Voter turnout for Minneapolis municipal election highest in decades

At least 43 percent of voters turned out in this year’s municipal election.

Election judge Mikki Murray speaks with sophomore Melissa Riepe at Weisman Art Museum on Tuesday, Nov. 7 in Minneapolis. Reipe voted for Raymond Dehn, saying she liked his platform page and he seemed the most educated. Murray has been a volunteer election judge since Obamas first presidential election.

Ellen Schmidt

Election judge Mikki Murray speaks with sophomore Melissa Riepe at Weisman Art Museum on Tuesday, Nov. 7 in Minneapolis. Reipe voted for Raymond Dehn, saying she liked his platform page and he seemed the most educated. Murray has been a volunteer election judge since Obama’s first presidential election.

by Rilyn Eischens

High voter turnout for the Minneapolis municipal elections Tuesday caused ballot shortages and voting slowdowns at some polling locations. 

Turnout reached about 43 percent, the highest rate in two decades, according to the city of Minneapolis. Election workers at some polling places resorted to photocopying blank ballots when they ran out of official documents near poll close.

About 106,000 ballots were cast during the race, and about 90 percent of those in-person Tuesday, according to the Minneapolis Elections and Voter Services Division.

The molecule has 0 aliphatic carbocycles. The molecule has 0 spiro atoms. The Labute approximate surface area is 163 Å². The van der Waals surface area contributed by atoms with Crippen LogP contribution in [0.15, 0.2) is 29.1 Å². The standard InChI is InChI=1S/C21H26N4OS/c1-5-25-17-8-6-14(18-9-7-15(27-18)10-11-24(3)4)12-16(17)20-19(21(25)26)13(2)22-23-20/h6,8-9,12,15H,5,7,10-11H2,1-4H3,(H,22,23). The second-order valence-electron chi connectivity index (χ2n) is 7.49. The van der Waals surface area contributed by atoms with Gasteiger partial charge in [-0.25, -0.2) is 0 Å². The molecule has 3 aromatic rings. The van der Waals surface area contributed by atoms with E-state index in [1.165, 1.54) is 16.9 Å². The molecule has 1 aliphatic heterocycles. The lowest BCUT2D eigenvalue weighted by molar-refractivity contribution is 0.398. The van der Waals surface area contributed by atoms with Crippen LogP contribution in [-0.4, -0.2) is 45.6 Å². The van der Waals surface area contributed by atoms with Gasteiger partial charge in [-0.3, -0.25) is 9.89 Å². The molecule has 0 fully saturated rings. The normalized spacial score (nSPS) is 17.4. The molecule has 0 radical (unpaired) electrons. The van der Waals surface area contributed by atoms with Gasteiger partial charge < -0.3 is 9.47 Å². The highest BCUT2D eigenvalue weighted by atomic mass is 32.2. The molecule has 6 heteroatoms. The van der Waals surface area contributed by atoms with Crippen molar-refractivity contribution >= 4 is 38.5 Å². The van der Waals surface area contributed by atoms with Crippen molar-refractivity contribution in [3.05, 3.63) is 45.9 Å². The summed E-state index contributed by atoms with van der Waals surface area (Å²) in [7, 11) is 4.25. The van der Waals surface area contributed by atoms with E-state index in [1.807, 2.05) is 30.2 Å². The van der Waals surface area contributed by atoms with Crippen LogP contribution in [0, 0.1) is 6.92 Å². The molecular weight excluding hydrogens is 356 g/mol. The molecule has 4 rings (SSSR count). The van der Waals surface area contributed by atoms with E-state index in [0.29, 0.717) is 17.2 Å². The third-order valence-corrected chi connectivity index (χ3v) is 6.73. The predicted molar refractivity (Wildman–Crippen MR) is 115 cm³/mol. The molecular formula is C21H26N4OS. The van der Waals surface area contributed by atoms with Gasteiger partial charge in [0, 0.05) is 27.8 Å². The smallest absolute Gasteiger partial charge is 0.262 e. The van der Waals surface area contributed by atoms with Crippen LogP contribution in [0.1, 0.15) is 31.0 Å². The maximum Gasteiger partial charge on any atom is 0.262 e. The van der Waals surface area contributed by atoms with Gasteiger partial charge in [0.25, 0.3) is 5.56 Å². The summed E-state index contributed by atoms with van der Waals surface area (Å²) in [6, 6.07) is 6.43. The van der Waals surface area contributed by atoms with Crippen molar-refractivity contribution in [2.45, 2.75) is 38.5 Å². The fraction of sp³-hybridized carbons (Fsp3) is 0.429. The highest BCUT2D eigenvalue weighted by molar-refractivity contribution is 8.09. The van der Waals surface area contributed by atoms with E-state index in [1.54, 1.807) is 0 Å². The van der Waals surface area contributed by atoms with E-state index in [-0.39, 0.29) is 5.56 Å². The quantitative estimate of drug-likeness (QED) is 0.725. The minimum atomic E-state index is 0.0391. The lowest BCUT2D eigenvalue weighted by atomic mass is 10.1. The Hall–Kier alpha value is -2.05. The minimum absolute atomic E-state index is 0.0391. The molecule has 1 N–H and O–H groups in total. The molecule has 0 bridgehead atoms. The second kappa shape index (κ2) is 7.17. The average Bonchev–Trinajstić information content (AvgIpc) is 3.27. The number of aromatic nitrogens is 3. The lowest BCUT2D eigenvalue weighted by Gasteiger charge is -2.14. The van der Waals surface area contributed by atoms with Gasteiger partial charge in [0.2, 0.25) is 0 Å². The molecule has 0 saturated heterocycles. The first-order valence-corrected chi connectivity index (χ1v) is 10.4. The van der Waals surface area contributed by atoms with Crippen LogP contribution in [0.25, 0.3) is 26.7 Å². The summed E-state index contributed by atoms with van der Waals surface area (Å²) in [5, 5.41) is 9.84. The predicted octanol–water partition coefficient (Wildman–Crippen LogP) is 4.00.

The Minneapolis Early Voting Center received a record 11,804 ballots in advance of Election Day this year, according to the city of Minneapolis. 

Between Wards 2, 3 and 6, where many University students live, nearly 5,800 ballots were accepted by the Early Voting Center. 

This marks a 10 percent overall increase from 2013, when about 80,000 residents voted, according to city of Minneapolis voter data.

At 8 p.m. — poll close — five precincts encountered ballot shortages as a result of high turnout and large numbers of spoiled ballots, according to the Minneapolis Elections and Voter Services Division.

Election workers photocopied ballots so those in line could still vote Tuesday. However, tabulators can’t process photocopies, meaning election judges will need to duplicate the copies on official ballot forms, according to the Minneapolis Elections and Voter Services Division.

Some wards saw especially heightened voter turnout in advance of the election. Ward 6 — which encompasses Cedar-Riverside, Seward and surrounding neighborhoods — broke its own record for absentee voting by Oct. 19, when 2,607 absentee ballots had been tallied.